In theory, Citizen X focuses on the discovery, prosecution, and capture of “necro-sadist” Andrei Chikatilo, a serial killer who claimed 52 victims whose raped, stabbed, beaten, and chewed-on corpses were found strewn through the woods and fields often years after they were killed.
Although this movie avoids the adventure-style police drama with lots of gore, violence, and endless car chases, it turns instead toward a study of the men who captured Chikatilo, and in doing so follows the standard horror movie format: man overcoming man in order to recognize and address danger.
We see the conflict between the administrator Mikhail Fetisov (Donald Sutherland) who knows the Soviet system is worthless but works it through deception because otherwise nothing would get done, and young robotic scientist and idealist Victor Burakov (Stephen Rea) who chafes at the insensibility of the system to an obvious horror within.
As tends to happen in such films, the two gradually come to understand each other and cross the lines they have set up for themselves in order to accomplish the impossible, naming identifying a serial killer in a State that insists such things do not exist and would rather round up pedophiles and homosexuals.
Citizen X covers all of the relevant details of the case, sometimes combining multiple events into single scenes for efficiency, including the major hangup in focusing on Chikatilo, whose proclivities were known from an early date, namely the non-secretor status of the suspect:
What was not realised at the time was that Chikatilo’s actual blood type, type A, was different to the type found in his other bodily fluids (type AB), as he was a member of a minority group known as “non-secretors”, whose blood type cannot be inferred by anything other than a blood sample. As police only had a sample of semen, and not blood, from the crime scenes, Chikatilo was able to escape suspicion of murder.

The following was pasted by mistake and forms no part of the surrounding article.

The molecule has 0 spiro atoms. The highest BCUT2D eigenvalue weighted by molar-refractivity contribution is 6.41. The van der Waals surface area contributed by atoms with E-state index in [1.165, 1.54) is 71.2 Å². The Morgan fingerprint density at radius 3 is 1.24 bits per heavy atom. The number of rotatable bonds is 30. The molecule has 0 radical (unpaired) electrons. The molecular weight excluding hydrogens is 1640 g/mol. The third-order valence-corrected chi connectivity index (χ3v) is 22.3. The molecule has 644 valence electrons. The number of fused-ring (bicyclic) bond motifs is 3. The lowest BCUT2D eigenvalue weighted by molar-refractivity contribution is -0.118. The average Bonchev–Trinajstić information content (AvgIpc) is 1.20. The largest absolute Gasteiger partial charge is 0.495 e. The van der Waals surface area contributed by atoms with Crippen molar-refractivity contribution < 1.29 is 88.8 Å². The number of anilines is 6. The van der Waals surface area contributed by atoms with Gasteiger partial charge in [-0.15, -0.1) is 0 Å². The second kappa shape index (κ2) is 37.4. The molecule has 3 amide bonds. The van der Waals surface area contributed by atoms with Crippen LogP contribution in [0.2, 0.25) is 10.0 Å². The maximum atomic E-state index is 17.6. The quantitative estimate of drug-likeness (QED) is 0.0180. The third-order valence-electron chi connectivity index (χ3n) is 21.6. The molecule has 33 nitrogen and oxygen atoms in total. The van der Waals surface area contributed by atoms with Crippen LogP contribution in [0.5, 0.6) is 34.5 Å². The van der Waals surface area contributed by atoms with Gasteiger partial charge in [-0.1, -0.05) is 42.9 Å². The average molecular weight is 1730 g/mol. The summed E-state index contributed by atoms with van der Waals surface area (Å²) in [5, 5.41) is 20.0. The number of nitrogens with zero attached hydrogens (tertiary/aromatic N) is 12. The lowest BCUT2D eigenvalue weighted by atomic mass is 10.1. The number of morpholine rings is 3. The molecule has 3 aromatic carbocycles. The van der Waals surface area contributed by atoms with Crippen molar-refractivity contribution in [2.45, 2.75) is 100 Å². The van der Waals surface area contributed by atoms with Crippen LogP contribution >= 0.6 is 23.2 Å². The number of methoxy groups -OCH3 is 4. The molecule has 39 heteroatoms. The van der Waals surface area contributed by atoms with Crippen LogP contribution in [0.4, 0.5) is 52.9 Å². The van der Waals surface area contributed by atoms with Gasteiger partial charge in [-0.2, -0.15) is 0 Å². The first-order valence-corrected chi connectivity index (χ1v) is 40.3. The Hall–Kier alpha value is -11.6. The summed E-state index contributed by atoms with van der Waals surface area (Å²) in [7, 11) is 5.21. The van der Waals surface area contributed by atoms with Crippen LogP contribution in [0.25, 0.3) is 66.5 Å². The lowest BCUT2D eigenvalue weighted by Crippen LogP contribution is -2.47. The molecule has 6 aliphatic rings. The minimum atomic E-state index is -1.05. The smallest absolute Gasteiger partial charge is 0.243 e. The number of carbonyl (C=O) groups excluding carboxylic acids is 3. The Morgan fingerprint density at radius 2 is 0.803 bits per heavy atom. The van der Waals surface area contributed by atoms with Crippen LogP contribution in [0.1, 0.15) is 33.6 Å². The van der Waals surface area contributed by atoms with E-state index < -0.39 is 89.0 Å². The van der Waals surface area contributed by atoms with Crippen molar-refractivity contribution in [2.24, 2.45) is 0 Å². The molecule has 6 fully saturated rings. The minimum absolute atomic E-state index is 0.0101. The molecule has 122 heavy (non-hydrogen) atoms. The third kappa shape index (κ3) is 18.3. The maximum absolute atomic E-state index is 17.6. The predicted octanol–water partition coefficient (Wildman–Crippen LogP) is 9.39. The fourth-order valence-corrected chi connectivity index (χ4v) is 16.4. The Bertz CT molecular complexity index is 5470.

Based on a book The Killer Department by Robert Cullen, Citizen X creates a highly emotive script centered on the relationship between two men in their quest to overcome the inertia of the system and catch a killer.
If anything, the movie indicts “the bureaucracy” more than Communism, an intelligent move given how that bureaucracy seems to have hopped shores and come to visit us here, showing how in the climate of fear that tyrants adore, few people will act from fear of losing the status they have already achieved.
Unlike many films, it does a wonderful job of showing the normalcy of such a regime, with people dedicated to jobs, families, and pursuits while trying to dodge the authorities and snitches around them.
Sensibly it avoids too much of a focus on the killings, staging three central scenes that effect the horror without indulging in tabloid-style reenactments, and uses beautiful and melancholy cinematography to capture the sensation of Soviet life.
As Glasnost dawns and Russia changes, the police finally close in on the murderer with the help of psychiatrist Alexandr Bukhanovsky (Max von Sydow) who risks condemnation by his peers to work on the case, capturing Chikatilo and starting the process leading to his eventual execution.
Ultimately this shows us humankind struggling for sanity, both against an overbearing bureaucracy as well as an ideology of conformity and the inertia of people in a system who have given up hope, to find someone who has gone so far into insanity that only force can stop him.